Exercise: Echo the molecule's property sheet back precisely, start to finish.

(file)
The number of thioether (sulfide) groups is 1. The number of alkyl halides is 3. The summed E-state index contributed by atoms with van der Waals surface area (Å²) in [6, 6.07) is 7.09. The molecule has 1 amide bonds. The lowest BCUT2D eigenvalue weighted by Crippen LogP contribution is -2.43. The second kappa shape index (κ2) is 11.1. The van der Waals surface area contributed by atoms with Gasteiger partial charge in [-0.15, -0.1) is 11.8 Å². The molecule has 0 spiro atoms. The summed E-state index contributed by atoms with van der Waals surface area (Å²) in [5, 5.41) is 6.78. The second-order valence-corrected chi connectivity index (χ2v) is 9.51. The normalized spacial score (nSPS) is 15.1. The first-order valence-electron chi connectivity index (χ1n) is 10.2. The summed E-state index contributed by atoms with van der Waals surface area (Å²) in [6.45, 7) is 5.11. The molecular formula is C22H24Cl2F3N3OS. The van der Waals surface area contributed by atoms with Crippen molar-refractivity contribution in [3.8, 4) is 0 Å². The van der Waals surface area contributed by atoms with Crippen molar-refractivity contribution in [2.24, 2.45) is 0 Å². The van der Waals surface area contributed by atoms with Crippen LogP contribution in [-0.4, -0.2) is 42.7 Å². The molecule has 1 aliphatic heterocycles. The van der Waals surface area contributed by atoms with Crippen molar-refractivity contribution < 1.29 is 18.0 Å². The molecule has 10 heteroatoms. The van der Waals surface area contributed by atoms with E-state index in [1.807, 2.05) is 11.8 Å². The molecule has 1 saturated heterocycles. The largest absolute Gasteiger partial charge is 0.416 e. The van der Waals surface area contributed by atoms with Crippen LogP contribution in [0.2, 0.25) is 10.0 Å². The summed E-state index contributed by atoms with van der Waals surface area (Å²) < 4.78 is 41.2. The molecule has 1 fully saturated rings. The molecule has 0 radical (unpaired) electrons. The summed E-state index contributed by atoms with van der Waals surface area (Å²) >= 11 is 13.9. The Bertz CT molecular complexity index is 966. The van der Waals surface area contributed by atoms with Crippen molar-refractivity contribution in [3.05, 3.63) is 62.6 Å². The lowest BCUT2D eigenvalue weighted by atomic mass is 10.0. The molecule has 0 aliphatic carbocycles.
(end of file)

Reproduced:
The number of thioether (sulfide) groups is 1. The number of alkyl halides is 3. The summed E-state index contributed by atoms with van der Waals surface area (Å²) in [6, 6.07) is 7.09. The molecule has 1 amide bonds. The lowest BCUT2D eigenvalue weighted by Crippen LogP contribution is -2.43. The second kappa shape index (κ2) is 11.1. The van der Waals surface area contributed by atoms with Gasteiger partial charge in [-0.15, -0.1) is 11.8 Å². The molecule has 0 spiro atoms. The summed E-state index contributed by atoms with van der Waals surface area (Å²) in [5, 5.41) is 6.78. The second-order valence-corrected chi connectivity index (χ2v) is 9.51. The normalized spacial score (nSPS) is 15.1. The first-order valence-electron chi connectivity index (χ1n) is 10.2. The summed E-state index contributed by atoms with van der Waals surface area (Å²) in [6.45, 7) is 5.11. The molecular formula is C22H24Cl2F3N3OS. The van der Waals surface area contributed by atoms with Crippen molar-refractivity contribution in [3.8, 4) is 0 Å². The van der Waals surface area contributed by atoms with Crippen molar-refractivity contribution in [2.24, 2.45) is 0 Å². The van der Waals surface area contributed by atoms with Crippen LogP contribution in [-0.4, -0.2) is 42.7 Å². The molecule has 1 aliphatic heterocycles. The van der Waals surface area contributed by atoms with Crippen molar-refractivity contribution < 1.29 is 18.0 Å². The molecule has 10 heteroatoms. The van der Waals surface area contributed by atoms with E-state index in [1.807, 2.05) is 11.8 Å². The molecule has 1 saturated heterocycles. The largest absolute Gasteiger partial charge is 0.416 e. The van der Waals surface area contributed by atoms with Crippen LogP contribution in [0.2, 0.25) is 10.0 Å². The summed E-state index contributed by atoms with van der Waals surface area (Å²) < 4.78 is 41.2. The molecule has 1 fully saturated rings. The molecule has 0 radical (unpaired) electrons. The summed E-state index contributed by atoms with van der Waals surface area (Å²) >= 11 is 13.9. The Bertz CT molecular complexity index is 966. The van der Waals surface area contributed by atoms with Crippen molar-refractivity contribution in [3.05, 3.63) is 62.6 Å². The lowest BCUT2D eigenvalue weighted by atomic mass is 10.0. The molecule has 0 aliphatic carbocycles.